Give Your Protagonist a Sympathetic Problem

Art by Susan Faye used by permission

Anyone writing a novel has heard the adage that a good one is “interesting people in trouble.” We’re told to stuff conflict onto every page. What kind of trouble is your protagonist in?
Writing Tip for Today: James Scott Bell calls the novel’s Inciting Incident a “disturbance.” Whatever you call it, your protagonist must face some sort of trouble, for TROUBLE translates to READER SYMPATHY. Here are some ideas:

  • Danger,Will Rogers! If your protagonist faces a life or death situation, the reader will usually sympathize. But be careful, if you make it too easy for the protag to overcome the dangers, readers may feel it’s not worth their time. The key is to make the character fully human, someone with the same strengths and weaknesses most of us face.
  • Poor Underdog. A physical, social or financial hardship can muster reader sympathy. We love to root for an underdog. We don’t expect this protagonist to be perfect, but I think the reader wants this character to be fairly altruistic. If for example, your character loses everything in an economic downturn, let the character worry about stuff that matters. Too much on having to cut back on caviar and reader sympathies dry up fast. David v. Goliath stories almost always have us root for David.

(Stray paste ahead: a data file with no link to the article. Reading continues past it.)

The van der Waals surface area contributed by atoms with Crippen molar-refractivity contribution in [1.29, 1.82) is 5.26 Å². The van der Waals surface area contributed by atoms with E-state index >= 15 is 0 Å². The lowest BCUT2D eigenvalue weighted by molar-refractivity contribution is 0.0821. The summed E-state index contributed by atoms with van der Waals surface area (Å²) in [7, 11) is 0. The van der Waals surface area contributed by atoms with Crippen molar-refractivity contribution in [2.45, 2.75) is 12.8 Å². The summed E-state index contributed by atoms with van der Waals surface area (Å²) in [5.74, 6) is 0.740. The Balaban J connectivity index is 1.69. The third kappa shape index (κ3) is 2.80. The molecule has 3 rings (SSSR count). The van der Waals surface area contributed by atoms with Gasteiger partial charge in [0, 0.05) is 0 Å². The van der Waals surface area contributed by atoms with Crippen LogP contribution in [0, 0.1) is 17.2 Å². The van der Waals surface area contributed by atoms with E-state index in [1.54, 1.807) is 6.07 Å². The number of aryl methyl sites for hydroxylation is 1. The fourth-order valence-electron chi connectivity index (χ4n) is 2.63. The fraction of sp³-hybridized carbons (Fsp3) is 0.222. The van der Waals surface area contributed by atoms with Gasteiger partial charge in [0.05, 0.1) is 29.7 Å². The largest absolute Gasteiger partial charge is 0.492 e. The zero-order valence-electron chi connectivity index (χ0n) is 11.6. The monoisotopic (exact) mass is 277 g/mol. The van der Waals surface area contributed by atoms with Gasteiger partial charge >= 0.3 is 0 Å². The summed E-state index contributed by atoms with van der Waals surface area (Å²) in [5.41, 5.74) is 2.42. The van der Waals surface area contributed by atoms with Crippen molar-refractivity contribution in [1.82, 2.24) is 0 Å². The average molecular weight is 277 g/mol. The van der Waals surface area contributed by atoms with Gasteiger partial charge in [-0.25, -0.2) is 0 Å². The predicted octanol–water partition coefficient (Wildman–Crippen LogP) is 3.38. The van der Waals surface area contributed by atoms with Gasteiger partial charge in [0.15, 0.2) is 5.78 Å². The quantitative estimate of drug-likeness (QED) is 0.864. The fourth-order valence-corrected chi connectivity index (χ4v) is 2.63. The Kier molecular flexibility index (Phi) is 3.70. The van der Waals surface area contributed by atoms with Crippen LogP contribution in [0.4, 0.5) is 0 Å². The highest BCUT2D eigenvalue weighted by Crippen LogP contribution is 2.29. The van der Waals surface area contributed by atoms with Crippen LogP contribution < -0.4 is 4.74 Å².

• Achilles’ Heel. If your character is vulnerable in some area, readers can identify. Someone with high morals might wrestle with chastity. A wife whose husband is highly allergic to dogs might not be able to help herself. Choosing a vulnerability will deepen your character and help readers develop and maintain crucial reader sympathy.

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About Linda S. Clare

I'm an author, speaker, writing coach and mentor. I teach both fiction and nonfiction writing at Lane Community College and in the doctoral program as expert writing advisor for George Fox University. I love helping writers improve their craft and I'm both an avid reader and writer of stories about those with wounded hearts.

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